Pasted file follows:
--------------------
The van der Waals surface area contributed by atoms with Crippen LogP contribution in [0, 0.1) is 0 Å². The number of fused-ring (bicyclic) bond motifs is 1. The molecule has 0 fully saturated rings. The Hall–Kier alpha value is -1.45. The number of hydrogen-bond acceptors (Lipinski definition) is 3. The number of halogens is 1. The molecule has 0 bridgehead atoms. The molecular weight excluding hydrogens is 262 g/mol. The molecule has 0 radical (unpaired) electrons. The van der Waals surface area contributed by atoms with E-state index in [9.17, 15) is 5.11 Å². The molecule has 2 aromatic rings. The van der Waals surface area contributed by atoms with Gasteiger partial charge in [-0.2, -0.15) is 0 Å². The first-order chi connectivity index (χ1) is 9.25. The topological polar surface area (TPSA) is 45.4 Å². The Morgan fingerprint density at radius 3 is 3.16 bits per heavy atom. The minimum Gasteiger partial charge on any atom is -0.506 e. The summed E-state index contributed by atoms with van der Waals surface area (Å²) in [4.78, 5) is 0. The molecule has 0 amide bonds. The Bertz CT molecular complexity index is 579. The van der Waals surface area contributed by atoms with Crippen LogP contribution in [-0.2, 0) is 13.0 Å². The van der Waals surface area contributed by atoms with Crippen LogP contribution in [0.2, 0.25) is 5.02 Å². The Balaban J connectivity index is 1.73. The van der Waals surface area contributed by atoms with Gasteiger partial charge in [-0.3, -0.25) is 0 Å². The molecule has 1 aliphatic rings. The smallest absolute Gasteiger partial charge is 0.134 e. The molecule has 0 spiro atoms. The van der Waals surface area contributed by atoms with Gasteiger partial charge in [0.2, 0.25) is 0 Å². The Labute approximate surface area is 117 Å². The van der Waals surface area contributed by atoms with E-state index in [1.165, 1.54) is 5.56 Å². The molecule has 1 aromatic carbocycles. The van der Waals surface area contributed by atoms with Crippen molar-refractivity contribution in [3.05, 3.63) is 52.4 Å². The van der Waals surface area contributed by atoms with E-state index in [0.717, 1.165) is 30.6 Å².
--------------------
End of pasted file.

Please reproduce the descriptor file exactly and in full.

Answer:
The van der Waals surface area contributed by atoms with Crippen LogP contribution in [0, 0.1) is 0 Å². The number of fused-ring (bicyclic) bond motifs is 1. The molecule has 0 fully saturated rings. The Hall–Kier alpha value is -1.45. The number of hydrogen-bond acceptors (Lipinski definition) is 3. The number of halogens is 1. The molecule has 0 bridgehead atoms. The molecular weight excluding hydrogens is 262 g/mol. The molecule has 0 radical (unpaired) electrons. The van der Waals surface area contributed by atoms with E-state index in [9.17, 15) is 5.11 Å². The molecule has 2 aromatic rings. The van der Waals surface area contributed by atoms with Gasteiger partial charge in [-0.2, -0.15) is 0 Å². The first-order chi connectivity index (χ1) is 9.25. The topological polar surface area (TPSA) is 45.4 Å². The Morgan fingerprint density at radius 3 is 3.16 bits per heavy atom. The minimum Gasteiger partial charge on any atom is -0.506 e. The summed E-state index contributed by atoms with van der Waals surface area (Å²) in [4.78, 5) is 0. The molecule has 0 amide bonds. The Bertz CT molecular complexity index is 579. The van der Waals surface area contributed by atoms with Crippen LogP contribution in [-0.2, 0) is 13.0 Å². The van der Waals surface area contributed by atoms with Crippen LogP contribution in [0.2, 0.25) is 5.02 Å². The Balaban J connectivity index is 1.73. The van der Waals surface area contributed by atoms with Gasteiger partial charge in [-0.3, -0.25) is 0 Å². The molecule has 1 aliphatic rings. The smallest absolute Gasteiger partial charge is 0.134 e. The molecule has 0 spiro atoms. The van der Waals surface area contributed by atoms with Gasteiger partial charge in [0.2, 0.25) is 0 Å². The Labute approximate surface area is 117 Å². The van der Waals surface area contributed by atoms with E-state index in [1.165, 1.54) is 5.56 Å². The molecule has 1 aromatic carbocycles. The van der Waals surface area contributed by atoms with Crippen molar-refractivity contribution in [3.05, 3.63) is 52.4 Å². The van der Waals surface area contributed by atoms with E-state index in [0.717, 1.165) is 30.6 Å².